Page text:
Annuities Basics

Read: Reinsurance

Annuities are financial products intended to enhance retirement security. An annuity is an agreement for one person or organization to pay another a series of payments. Usually, the term “annuity” relates to a contract between an individual and a life insurance company.

There are many categories of annuities. They can be classified by:

• Nature of the underlying investment: fixed or variable

• Primary purpose: accumulation or pay-out (deferred or immediate)

• Nature of payout commitment: fixed period, fixed amount or lifetime

• Tax status: qualified or nonqualified

• Premium payment arrangement: single premium or flexible premium An annuity can be classified in several of these categories at once. For example, an individual might buy a nonqualified single premium deferred variable annuity.

In general, annuities have the following features:

1. Tax Deferral on Investment Earnings

Many investments are taxed year by year, but the investment earnings—capital gains and investment income—in annuities are not taxable until the investor withdraws money. This tax deferral is also true of 401(k)s and IRAs; however, unlike these products, there are no limits on the amount one can put into an annuity. Moreover, the minimum withdrawal requirements for annuities are much more liberal than they are for 401(k)s and IRAs.

2. Protection from Creditors

People who own an immediate annuity (that is, who are receiving money from an insurance company), are afforded some protection from creditors. Generally, the most that creditors can access is the payments as they are made of the money the annuity owner gave the insurance company now belongs to the company. Some state statutes and court decisions also protect some or all of the payments from those annuities.

3. A Variety of Investment Options

Many annuity companies offer an array of investment options. For example, individuals can invest in a fixed annuity that credits a specified interest rate, similar to a bank Certificate of Deposit (CD). If they buy a variable annuity, their money can be invested in stocks, bonds or mutual funds. In recent years, annuity companies have created various types of “floors” that limit the extent of investment decline from an increasing reference point.

4. Taxfree Transfers Among

Investment Options In contrast to mutual funds and other investments made with after-tax money, with annuities, there are no tax consequences if owners change how their funds are invested. This can be particularly valuable if they are using a strategy called “rebalancing,” which is recommended by many financial advisors. Under rebalancing, investors shift their investments periodically to return them to the proportions that represent the risk/return combination most appropriate for the investor’s situation.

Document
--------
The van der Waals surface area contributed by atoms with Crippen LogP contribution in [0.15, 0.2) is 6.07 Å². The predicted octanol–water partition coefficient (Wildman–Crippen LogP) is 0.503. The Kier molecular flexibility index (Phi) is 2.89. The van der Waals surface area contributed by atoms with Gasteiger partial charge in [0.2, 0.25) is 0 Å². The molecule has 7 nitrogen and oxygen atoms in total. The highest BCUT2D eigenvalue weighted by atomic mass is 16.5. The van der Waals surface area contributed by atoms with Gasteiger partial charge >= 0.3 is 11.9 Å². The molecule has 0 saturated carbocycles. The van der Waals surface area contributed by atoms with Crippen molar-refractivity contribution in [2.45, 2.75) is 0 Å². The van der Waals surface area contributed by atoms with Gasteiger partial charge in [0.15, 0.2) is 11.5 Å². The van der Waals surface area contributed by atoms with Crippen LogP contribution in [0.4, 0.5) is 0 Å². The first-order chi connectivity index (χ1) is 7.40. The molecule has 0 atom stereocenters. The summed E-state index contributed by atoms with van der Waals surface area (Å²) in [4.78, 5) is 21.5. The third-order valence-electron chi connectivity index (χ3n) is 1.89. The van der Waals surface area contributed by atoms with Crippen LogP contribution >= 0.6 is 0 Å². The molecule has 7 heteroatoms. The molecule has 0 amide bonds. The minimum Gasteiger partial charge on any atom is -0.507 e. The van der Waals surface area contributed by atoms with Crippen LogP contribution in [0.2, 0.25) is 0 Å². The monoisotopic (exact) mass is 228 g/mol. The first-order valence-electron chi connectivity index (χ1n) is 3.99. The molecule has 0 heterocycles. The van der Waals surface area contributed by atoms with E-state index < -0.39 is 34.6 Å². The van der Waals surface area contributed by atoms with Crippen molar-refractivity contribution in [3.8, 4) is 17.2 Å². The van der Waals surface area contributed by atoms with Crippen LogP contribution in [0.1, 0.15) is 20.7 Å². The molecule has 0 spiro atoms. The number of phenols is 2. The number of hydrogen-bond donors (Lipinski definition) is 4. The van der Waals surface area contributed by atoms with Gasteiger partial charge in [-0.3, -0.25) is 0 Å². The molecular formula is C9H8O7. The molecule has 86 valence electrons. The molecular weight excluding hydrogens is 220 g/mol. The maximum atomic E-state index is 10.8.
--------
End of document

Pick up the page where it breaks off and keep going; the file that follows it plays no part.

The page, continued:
5. Lifetime Income

A lifetime immediate annuity converts an investment into a stream of payments that last until the annuity owner dies. In concept, the payments come from three “pockets”: The original investment, investment earnings, and money from a pool of people in the investor’s group who do not live as long as actuarial tables forecast. The pooling is unique to annuities, and it is what enables annuity companies to be able to guarantee a lifetime income.

6. Benefits to Heirs

There is a common apprehension that if an individual starts an immediate lifetime annuity and dies soon after that, the insurance company keeps all of the investment in the annuity. To prevent this situation individuals can buy a “guaranteed period” with the immediate annuity. A guaranteed period commits the insurance company to continue payments after the owner dies to one or more designated beneficiaries; the payments continue to the end of the stated guaranteed period—usually 10 or 20 years (measured from when the owner started receiving the annuity payments). Moreover, annuity benefits that pass to beneficiaries do not go through probate and are not governed by the annuity owner’s will.

Types of Annuities

There are two major types of annuities: fixed and variable. Fixed annuities guarantee the principal and a minimum rate of interest. Generally, interest credited and payments made from a fixed annuity are based on rates declared by the company, which can change only yearly. Fixed annuities are considered “general account” assets. In contrast, variable annuity account values and payments are based on the performance of a separate investment portfolio, thus their value may fluctuate daily. Variable annuities are considered “separate account” assets.

There are a variety of fixed annuities and variable annuities. One example, the equity indexed annuity, is a hybrid of the features of fixed and variable annuities. It credits a minimum rate of interest, just as other fixed annuities do, but its value is also based on the performance of a specified stock index—usually computed as a fraction of that index’s total return. In December 2008 the Securities and Exchange Commission voted to reclassify indexed annuities (with some exceptions) as securities, not insurance products. Annuities can also be classified by marketing channel, in other words, whether they are sold to groups or individuals. Annuities can be deferred or immediate. Deferred annuities generally accumulate assets over a long period of time, with withdrawals usually as a single sum or as an income payment beginning at retirement. Immediate annuities allow purchasers to convert a lump sum payment into a stream of income that the policyholder begins to receive right away.